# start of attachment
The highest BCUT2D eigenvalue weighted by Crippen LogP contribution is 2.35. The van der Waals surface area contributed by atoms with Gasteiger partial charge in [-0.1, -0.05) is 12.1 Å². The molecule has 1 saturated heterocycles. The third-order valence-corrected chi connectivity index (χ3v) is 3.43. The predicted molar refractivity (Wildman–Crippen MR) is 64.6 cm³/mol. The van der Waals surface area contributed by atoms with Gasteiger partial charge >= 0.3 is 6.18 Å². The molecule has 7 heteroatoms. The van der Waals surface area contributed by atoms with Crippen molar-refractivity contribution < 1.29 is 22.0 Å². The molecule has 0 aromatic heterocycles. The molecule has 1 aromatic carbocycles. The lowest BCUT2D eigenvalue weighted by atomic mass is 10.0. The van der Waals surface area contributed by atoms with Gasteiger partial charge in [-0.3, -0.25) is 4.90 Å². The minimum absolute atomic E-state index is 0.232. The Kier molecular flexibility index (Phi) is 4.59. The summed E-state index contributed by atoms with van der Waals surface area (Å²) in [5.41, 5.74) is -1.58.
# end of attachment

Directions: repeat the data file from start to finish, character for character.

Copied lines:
The highest BCUT2D eigenvalue weighted by Crippen LogP contribution is 2.35. The van der Waals surface area contributed by atoms with Gasteiger partial charge in [-0.1, -0.05) is 12.1 Å². The molecule has 1 saturated heterocycles. The third-order valence-corrected chi connectivity index (χ3v) is 3.43. The predicted molar refractivity (Wildman–Crippen MR) is 64.6 cm³/mol. The van der Waals surface area contributed by atoms with Gasteiger partial charge >= 0.3 is 6.18 Å². The molecule has 7 heteroatoms. The van der Waals surface area contributed by atoms with Crippen molar-refractivity contribution < 1.29 is 22.0 Å². The molecule has 0 aromatic heterocycles. The molecule has 1 aromatic carbocycles. The lowest BCUT2D eigenvalue weighted by atomic mass is 10.0. The van der Waals surface area contributed by atoms with Gasteiger partial charge in [-0.3, -0.25) is 4.90 Å². The minimum absolute atomic E-state index is 0.232. The Kier molecular flexibility index (Phi) is 4.59. The summed E-state index contributed by atoms with van der Waals surface area (Å²) in [5.41, 5.74) is -1.58.